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Five years ago, at 7:59 a.m. local time on December 26, 2004, a 9.0 magnitude earthquake struck the waters off the Sri Lankan coast, triggering a massive tsunami that would eventually reach the shores of eight countries. Soon, over 230,000 people were killed  (half of which were children) and an equal number were injured. Some 5 million more were in need of some form of emergency relief—medical attention, shelter, clothes, food—just to make it through the days ahead.

The unprecedented disaster was met by an equal outpouring of generosity – particularly from the private sector.  Private and corporate donations accounted for over $5.1 billion within the first year after the Tsunami.  My job at the time, was to build and oversee corporate partnerships with UN agencies.  With this support we set-up emergency telecommunication systems, vaccinated millions against measles and other diseases, helped communities rebuild their own homes, rebuilt water and sanitation systems and created tracking and accounting systems to ensure effective use of the funds.  The work, and its results, is inspiring.

Since 2004, we have seen a series of large-scale devastating natural disasters: Katrina and Rita, the 2005 Pakistan Earthquake, cyclone Nargis in Myanmar and the 2008 Chinese earthquake to name a few.  Throughout my career, I have played a role in assisting as I can in the aftermath of each of these.  Following are a few key lessons I have gleaned.

1.     Extend existing or pre-positioned partnerships to support immediate relief.

If interested in contributing to early relief phase of a disaster, companies should focus on either (a) supporting effective organizations they already have a relationship with, or (b) establishing pre-positioned, strategic partnerships designed to be "switched on" following a disaster.


2.     Allocate "patient capital" for long-term solutions 

Donations to humanitarian emergencies are often driven by media attention at the sudden onset of a disaster.  Many private donors earmark funds for the immediate relief effort, with far less support going to long-term needs.  Private donors and companies should consider setting aside "patient capital" which can be targeted at rebuilding projects.


3.     Ensure that everything is anchored locally and demand-driven.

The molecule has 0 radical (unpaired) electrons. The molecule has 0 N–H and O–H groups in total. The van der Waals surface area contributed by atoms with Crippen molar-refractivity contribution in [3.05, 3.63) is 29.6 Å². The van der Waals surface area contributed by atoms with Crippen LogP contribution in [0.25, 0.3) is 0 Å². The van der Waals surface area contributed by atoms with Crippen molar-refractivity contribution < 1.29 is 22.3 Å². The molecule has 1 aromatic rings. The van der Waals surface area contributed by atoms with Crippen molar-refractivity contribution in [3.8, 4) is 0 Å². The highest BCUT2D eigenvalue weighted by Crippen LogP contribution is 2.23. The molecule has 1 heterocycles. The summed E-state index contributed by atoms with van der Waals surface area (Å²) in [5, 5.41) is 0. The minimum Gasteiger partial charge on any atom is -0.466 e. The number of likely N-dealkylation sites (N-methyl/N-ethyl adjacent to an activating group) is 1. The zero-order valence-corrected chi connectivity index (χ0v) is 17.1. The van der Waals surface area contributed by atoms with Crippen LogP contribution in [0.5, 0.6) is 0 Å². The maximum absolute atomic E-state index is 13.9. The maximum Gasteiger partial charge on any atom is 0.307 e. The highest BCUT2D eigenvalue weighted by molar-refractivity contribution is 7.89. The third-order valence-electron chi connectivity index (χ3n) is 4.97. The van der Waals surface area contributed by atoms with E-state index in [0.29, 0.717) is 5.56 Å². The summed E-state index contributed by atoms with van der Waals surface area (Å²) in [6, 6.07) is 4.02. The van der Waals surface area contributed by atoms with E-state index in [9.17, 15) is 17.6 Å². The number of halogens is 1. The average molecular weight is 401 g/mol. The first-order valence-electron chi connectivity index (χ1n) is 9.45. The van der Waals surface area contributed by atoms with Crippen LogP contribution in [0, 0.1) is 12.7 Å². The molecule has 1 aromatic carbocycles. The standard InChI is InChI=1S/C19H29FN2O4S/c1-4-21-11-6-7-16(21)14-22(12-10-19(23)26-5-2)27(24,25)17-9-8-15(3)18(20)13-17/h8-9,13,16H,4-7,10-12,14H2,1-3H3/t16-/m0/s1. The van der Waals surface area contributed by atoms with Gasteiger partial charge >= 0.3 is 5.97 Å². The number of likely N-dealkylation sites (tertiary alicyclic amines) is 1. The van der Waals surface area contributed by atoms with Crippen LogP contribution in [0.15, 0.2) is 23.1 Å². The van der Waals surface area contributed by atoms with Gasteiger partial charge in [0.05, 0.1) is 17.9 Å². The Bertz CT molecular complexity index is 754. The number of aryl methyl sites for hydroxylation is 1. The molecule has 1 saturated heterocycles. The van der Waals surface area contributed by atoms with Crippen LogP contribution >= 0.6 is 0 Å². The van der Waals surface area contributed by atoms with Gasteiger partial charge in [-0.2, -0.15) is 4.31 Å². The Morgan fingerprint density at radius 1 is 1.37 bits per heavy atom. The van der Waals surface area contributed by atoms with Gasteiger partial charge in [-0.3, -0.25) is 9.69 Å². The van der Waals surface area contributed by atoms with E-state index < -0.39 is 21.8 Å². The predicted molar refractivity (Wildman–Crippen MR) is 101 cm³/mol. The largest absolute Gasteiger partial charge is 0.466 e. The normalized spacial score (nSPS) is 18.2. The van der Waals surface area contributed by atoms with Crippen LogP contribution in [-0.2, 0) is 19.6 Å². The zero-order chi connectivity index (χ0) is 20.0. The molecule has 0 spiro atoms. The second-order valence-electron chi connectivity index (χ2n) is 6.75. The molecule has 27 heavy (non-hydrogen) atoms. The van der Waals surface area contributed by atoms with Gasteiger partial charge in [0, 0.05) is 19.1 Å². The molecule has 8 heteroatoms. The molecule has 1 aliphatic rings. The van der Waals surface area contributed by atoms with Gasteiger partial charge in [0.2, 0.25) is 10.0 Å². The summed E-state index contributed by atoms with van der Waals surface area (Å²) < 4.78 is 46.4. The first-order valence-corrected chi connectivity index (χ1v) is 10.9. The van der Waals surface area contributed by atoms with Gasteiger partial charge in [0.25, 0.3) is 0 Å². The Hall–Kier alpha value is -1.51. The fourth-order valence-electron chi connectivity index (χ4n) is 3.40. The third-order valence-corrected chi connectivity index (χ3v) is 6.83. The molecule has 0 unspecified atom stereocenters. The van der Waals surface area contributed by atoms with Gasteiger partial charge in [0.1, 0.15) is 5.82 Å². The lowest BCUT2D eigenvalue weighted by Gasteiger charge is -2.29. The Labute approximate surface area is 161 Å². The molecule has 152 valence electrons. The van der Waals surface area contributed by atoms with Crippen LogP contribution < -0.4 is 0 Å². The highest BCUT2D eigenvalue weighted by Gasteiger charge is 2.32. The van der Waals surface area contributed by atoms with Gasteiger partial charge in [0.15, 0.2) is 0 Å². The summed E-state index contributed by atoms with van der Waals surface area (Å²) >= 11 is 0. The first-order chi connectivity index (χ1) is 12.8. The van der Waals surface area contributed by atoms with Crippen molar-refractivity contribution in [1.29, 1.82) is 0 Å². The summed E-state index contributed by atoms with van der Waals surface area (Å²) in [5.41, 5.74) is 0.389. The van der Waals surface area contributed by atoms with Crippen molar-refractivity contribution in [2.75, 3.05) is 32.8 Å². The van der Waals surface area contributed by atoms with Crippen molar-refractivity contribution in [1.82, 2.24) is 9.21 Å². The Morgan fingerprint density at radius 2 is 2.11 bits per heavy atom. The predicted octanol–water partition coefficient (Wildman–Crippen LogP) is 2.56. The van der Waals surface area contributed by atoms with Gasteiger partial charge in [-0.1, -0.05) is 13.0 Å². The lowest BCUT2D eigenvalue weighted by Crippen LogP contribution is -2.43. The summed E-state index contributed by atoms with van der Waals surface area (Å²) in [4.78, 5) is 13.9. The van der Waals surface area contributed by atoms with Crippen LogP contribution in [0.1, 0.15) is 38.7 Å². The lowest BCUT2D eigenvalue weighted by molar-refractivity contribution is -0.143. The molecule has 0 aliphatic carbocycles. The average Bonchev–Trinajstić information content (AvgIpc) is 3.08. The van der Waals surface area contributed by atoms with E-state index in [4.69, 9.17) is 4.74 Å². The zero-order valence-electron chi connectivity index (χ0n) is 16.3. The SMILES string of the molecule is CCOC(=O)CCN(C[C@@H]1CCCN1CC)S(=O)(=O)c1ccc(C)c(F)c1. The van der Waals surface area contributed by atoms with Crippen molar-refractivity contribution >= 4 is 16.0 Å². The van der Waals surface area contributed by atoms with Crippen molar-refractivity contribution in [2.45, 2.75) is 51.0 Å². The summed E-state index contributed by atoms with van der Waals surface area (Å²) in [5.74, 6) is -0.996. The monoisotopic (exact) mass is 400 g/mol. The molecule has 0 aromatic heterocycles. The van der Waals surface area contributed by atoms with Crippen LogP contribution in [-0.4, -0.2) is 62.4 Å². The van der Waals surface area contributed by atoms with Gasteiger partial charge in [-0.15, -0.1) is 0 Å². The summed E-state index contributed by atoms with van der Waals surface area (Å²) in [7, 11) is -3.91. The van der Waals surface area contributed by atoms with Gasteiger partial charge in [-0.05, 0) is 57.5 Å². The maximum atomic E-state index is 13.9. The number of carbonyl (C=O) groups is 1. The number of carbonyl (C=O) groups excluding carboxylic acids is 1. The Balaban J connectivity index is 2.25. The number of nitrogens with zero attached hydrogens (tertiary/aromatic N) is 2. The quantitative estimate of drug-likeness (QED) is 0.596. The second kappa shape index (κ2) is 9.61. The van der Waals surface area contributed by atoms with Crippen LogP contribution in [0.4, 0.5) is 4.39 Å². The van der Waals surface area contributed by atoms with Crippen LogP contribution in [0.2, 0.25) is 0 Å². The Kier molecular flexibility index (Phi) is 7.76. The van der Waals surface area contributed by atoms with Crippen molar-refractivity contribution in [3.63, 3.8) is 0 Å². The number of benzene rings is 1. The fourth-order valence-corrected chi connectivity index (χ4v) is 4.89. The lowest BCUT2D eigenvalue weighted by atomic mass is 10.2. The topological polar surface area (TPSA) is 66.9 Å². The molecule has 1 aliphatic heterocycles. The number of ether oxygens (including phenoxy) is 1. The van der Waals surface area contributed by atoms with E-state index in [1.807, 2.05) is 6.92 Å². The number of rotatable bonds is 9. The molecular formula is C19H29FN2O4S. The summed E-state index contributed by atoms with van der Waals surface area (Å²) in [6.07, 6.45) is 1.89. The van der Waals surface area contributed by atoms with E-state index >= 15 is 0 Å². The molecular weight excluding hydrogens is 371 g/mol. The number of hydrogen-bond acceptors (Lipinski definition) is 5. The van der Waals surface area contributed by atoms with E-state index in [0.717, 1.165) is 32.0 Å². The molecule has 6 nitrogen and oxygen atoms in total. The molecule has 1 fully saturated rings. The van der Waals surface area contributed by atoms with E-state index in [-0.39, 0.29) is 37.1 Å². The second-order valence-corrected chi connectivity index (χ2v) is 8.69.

Alliances between corporations and nonprofits are often forged at the headquarters level.  However, to be successful, the project activities must be driven locally with the leadership and full involvement of the relevant markets and country offices, taking their cues from the needs and aspirations of the communities they are seeking to serve.


4.     Product donations must be demand driven and appropriate: 

Following an emergency, many companies seek to make in-kind donations.  In spite of their good intentions, this can hinder relief efforts – clogging up supply chains and warehouse space, distracting relief workers, and/or conflicting with social, political and cultural values.  Before moving ahead on any in-kind donation, it is important to work with all stakeholders - to ensure that the donation is demand-driven and appropriate and that there is a clear strategy to receive and manage the donation.


5.     Pro-bono is not necessarily a "free lunch":

As with all partnerships – there are incurred costs by the recipient in accepting and maximizing pro-bono services.  Consider including some financial support in any pro-bono offer that is directed at ensuring the success of your joint efforts.


6.     Dedicate staff to the partnership:  

To ensure success, corporate-NGO partnerships must be appropriately staffed on all sides to manage and oversee its activities.  Developing a core partnership team to help manage the intensive consultations, project identification, design, funding and communications components are also critical.


7.     Build relationships for longer-term development. 

Disasters and emergencies also serve as catalysts to establishing new relationships between companies and aid organizations.  For example, the partnership between Coca-Cola Company and the UN Foundation to rebuild community waster and sanitation infrastructure helped to lead to their efforts to establish of the Global Water Challenge. 


8.     Be patient – the process of reconstruction is complex:  

Full recovery from a disaster of significant scale and impact may take 5 to 10 years and sometimes even longer.  Many steps need to be taken before project design, funding, and implementation can begin – from clearing rubble to assessing damage and needs, developing sound national and local recovery plans, and in some cases recruiting and training staff to manage specialised rebuilding work.  This work is complex and requires patience. 

 Corporate support in the aftermath of a disaster can have a transformable impact on both the scale and quality of humanitarian response.  An effective response will help companies will help meet the needs of the communities and aid organizations working to respond to the disaster while providing a high level of return on investment for the employees, markets and brands involved.